Ground-breaking new evidence has emerged from South Africa that suggests that Homo sapiens may not have been the first species to use controlled fire. Fossil remains of Homo naledi were discovered in the Dinaledi Chamber of the Rising Star Cave System in 2013. The same underground chamber has now been found to have housed controlled fires, thought to be lit and fed by the ancient hominins.
The finds were announced by paleoanthropologist Lee Berger of the University of Witwatersrand, Johannesburg, in a lecture hosted by the Carnegie Institution of Science in Washington, D.C.. Berger was quoted as saying that “signs of fire use are everywhere in this cave system” created by the species that lived between 200,000 and 300,000 years ago.
It was Berger and his team who were the first to discover this species in 2013, reported BBC’s Science Focus magazine. “We are fairly confident to formulate the hypothesis that this small-brained hominid, Homo naledi , that existed at the same time we believe Homo sapiens were sharing parts of Africa, was using fire for a variety of purposes,” he added when discussing the discovery made in South Africa .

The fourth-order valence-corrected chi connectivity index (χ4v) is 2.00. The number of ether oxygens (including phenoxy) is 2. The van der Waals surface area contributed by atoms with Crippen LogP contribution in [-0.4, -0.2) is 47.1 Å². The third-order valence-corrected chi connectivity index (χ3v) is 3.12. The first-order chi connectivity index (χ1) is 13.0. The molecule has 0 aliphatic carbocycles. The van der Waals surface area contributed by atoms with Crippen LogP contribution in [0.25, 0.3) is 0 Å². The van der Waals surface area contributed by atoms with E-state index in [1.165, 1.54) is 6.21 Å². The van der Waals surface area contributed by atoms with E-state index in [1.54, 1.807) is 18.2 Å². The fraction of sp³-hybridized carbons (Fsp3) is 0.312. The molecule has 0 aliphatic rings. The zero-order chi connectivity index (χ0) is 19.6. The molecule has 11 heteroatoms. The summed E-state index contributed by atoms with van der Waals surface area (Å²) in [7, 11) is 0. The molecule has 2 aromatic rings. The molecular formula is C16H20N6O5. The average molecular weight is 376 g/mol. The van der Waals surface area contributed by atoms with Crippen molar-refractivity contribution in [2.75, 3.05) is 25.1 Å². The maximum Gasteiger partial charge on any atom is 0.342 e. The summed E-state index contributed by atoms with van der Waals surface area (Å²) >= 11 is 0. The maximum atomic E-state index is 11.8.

Illustration of the Dinaledi Chamber, where evidence was found proving that Homo naledi used controlled fire. (Paul H. G. M. Dirks et. al. / CC BY 4.0 )
Homo Naledi and Charcoal Fueled Mementos
Homo naledi had a brain that was a third the size of modern humans, but the evidence suggests they had developed an understanding of controlled fire. Their presence in the evolutionary ladder roughly corresponds with the archaeological record for the origination of Homo sapiens . Between their discovery in November 2013 and March 2014, 1550 specimens from 15 different individuals were recovered. Additionally, 133 other specimens were discovered in the nearby chamber of another three individuals.